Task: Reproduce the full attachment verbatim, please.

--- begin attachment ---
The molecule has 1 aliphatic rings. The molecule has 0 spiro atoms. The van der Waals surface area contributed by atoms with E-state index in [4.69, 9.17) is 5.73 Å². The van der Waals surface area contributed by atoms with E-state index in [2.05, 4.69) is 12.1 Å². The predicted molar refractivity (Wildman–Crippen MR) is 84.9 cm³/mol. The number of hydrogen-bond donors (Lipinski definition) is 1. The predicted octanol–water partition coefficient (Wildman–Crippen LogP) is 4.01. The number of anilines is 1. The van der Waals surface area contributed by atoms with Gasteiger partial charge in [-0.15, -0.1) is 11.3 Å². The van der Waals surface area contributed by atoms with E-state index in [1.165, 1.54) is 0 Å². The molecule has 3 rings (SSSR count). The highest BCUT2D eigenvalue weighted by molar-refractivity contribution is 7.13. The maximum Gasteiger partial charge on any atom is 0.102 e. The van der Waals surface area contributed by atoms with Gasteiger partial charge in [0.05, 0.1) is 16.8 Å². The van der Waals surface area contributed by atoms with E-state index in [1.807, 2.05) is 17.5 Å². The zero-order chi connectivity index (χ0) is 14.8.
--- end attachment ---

The molecule has 1 aliphatic rings. The molecule has 0 spiro atoms. The van der Waals surface area contributed by atoms with E-state index in [4.69, 9.17) is 5.73 Å². The van der Waals surface area contributed by atoms with E-state index in [2.05, 4.69) is 12.1 Å². The predicted molar refractivity (Wildman–Crippen MR) is 84.9 cm³/mol. The number of hydrogen-bond donors (Lipinski definition) is 1. The predicted octanol–water partition coefficient (Wildman–Crippen LogP) is 4.01. The number of anilines is 1. The van der Waals surface area contributed by atoms with Gasteiger partial charge in [-0.15, -0.1) is 11.3 Å². The van der Waals surface area contributed by atoms with E-state index in [1.165, 1.54) is 0 Å². The molecule has 3 rings (SSSR count). The highest BCUT2D eigenvalue weighted by molar-refractivity contribution is 7.13. The maximum Gasteiger partial charge on any atom is 0.102 e. The van der Waals surface area contributed by atoms with Gasteiger partial charge in [0.05, 0.1) is 16.8 Å². The van der Waals surface area contributed by atoms with E-state index in [1.807, 2.05) is 17.5 Å². The zero-order chi connectivity index (χ0) is 14.8.